Without a Summer (Glamourist Histories #3)

Without a Summer (Glamourist Histories #3) by Mary Robinette Kowal
Without a Summer (Glamourist Histories #3),
by Mary Robinette Kowal

Reviewing a single book in a series is often difficult. As a “series addict,” I believe books should both ‘stand on their own merits’ and ‘be read in context.’

In the spirit of full disclosure, I sometimes choose to only read a series-author’s books if there IS a series, and if it is (mostly) DONE. In the spirit of Inigo Montoya, “I hate waiting.” And I also like more of a good thing. With no waiting.

Having finished book 3 of the Glamourist histories, I feel challenged to say why I gave 5 stars to Books 1 & 3, but only 3 stars to book 2. I also feel that it is important for me to acknowledge that while my “stars” tend to be entirely emotional, given upon immediately finishing, when I choose to write reviews, they are after…at least a few moments of reflection. Today, over an hour! (sadly if I wait too long they do not get finished)

Technically, all three books feel similar, but books 1 & 3 have 2 specific things that book 2 does not. (Sorry readers – I apologize openly for the numbers).

First, I am loathe to say it, but I think that perhaps…perhaps it is because in Without a Summer, we once again experience our beloved Jane as the inadvertent protagonist-as-antagonist. Our dear, flawed Jane makes a mess of things. And again, as in book 1, her sister bears the brunt of Jane’s fallibilities. Jane’s messes lend a huge amount of valid suspense and are allowed to resolve in a way that keeps me, as a reader, in love with her as fallible and forgivable.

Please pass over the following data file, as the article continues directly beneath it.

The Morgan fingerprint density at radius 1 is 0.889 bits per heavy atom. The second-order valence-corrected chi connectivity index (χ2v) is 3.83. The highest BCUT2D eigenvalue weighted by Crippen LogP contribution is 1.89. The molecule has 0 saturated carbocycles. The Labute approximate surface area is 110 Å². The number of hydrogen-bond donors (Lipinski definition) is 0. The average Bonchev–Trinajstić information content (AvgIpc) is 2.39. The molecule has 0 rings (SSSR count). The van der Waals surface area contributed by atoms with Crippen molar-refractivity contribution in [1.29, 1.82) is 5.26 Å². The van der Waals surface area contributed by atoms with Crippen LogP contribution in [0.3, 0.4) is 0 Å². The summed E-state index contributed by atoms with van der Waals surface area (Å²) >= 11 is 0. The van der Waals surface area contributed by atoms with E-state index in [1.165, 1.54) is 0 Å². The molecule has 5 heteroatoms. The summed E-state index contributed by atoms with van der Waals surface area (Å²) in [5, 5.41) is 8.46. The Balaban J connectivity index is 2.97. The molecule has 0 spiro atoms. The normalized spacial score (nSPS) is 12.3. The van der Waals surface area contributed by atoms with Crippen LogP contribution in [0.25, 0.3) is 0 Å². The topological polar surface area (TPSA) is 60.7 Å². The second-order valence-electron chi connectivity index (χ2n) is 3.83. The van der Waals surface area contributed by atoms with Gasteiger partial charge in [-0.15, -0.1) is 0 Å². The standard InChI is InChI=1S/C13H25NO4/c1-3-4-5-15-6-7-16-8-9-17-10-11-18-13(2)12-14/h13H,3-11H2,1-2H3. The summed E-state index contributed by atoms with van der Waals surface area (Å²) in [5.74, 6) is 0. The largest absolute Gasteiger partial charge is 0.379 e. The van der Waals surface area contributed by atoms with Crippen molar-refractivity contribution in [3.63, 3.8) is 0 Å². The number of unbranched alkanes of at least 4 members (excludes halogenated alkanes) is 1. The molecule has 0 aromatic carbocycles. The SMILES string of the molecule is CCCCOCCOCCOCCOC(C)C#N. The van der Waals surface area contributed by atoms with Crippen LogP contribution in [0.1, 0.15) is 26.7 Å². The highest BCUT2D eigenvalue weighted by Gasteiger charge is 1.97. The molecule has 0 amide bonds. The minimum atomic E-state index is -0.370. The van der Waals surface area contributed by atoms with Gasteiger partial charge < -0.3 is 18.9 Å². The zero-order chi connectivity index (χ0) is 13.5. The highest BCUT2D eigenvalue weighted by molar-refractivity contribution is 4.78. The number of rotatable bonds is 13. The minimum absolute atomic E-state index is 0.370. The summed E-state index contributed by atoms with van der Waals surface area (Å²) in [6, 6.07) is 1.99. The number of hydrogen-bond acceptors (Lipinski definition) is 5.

Second, as in book 1, book 3 has a single, actual antagonist. Someone evil, in the background, creating a bad situation for Jane and those around her. A really good bad guy makes a book truly great.

Book 2 was good, and enjoyable, but didn’t have the punch-in-the-guts that comes from foiling a villain. The reader isn’t carried along on the rising tide of Jane’s tendency to make matters worse before they get better. That is replaced with a main course of heroism and a side dish of tragedy.

I feel privileged to have accompanied Jane through book 2, but book 3 is a happy return to what I enjoyed about book 1, while book 2 lacked the direct action…and mistakes…that are uniquely “Jane.”

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